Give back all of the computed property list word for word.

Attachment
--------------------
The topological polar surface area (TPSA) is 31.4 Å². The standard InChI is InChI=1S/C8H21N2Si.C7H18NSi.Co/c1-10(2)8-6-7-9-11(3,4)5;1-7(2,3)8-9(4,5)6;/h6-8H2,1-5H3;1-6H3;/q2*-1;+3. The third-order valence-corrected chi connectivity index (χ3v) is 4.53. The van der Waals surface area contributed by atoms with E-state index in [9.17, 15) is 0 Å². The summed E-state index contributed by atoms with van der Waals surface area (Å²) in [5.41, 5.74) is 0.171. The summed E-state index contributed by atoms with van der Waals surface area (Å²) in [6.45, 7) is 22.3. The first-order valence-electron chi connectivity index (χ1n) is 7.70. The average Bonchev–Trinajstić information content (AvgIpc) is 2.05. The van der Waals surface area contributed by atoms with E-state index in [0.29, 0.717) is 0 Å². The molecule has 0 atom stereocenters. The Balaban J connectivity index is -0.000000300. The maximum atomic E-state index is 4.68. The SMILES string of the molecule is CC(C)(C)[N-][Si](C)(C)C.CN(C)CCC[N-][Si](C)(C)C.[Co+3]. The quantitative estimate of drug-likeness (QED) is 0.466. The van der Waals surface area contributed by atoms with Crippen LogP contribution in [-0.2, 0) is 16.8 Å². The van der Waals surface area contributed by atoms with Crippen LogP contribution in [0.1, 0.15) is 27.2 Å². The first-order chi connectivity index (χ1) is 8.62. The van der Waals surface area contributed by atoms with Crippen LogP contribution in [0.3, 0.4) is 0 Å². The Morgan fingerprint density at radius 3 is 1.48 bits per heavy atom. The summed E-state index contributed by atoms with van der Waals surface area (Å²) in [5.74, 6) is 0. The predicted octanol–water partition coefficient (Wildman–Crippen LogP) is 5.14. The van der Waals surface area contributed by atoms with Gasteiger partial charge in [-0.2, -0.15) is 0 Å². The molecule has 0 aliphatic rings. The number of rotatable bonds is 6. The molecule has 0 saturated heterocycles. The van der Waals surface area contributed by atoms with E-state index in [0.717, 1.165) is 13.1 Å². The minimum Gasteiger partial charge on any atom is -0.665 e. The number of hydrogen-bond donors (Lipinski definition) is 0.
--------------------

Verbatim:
The topological polar surface area (TPSA) is 31.4 Å². The standard InChI is InChI=1S/C8H21N2Si.C7H18NSi.Co/c1-10(2)8-6-7-9-11(3,4)5;1-7(2,3)8-9(4,5)6;/h6-8H2,1-5H3;1-6H3;/q2*-1;+3. The third-order valence-corrected chi connectivity index (χ3v) is 4.53. The van der Waals surface area contributed by atoms with E-state index in [9.17, 15) is 0 Å². The summed E-state index contributed by atoms with van der Waals surface area (Å²) in [5.41, 5.74) is 0.171. The summed E-state index contributed by atoms with van der Waals surface area (Å²) in [6.45, 7) is 22.3. The first-order valence-electron chi connectivity index (χ1n) is 7.70. The average Bonchev–Trinajstić information content (AvgIpc) is 2.05. The van der Waals surface area contributed by atoms with E-state index in [0.29, 0.717) is 0 Å². The molecule has 0 atom stereocenters. The Balaban J connectivity index is -0.000000300. The maximum atomic E-state index is 4.68. The SMILES string of the molecule is CC(C)(C)[N-][Si](C)(C)C.CN(C)CCC[N-][Si](C)(C)C.[Co+3]. The quantitative estimate of drug-likeness (QED) is 0.466. The van der Waals surface area contributed by atoms with Crippen LogP contribution in [-0.2, 0) is 16.8 Å². The van der Waals surface area contributed by atoms with Crippen LogP contribution in [0.1, 0.15) is 27.2 Å². The first-order chi connectivity index (χ1) is 8.62. The van der Waals surface area contributed by atoms with Crippen LogP contribution in [0.3, 0.4) is 0 Å². The Morgan fingerprint density at radius 3 is 1.48 bits per heavy atom. The summed E-state index contributed by atoms with van der Waals surface area (Å²) in [5.74, 6) is 0. The predicted octanol–water partition coefficient (Wildman–Crippen LogP) is 5.14. The van der Waals surface area contributed by atoms with Gasteiger partial charge in [-0.2, -0.15) is 0 Å². The molecule has 0 aliphatic rings. The number of rotatable bonds is 6. The molecule has 0 saturated heterocycles. The van der Waals surface area contributed by atoms with E-state index in [0.717, 1.165) is 13.1 Å². The minimum Gasteiger partial charge on any atom is -0.665 e. The number of hydrogen-bond donors (Lipinski definition) is 0.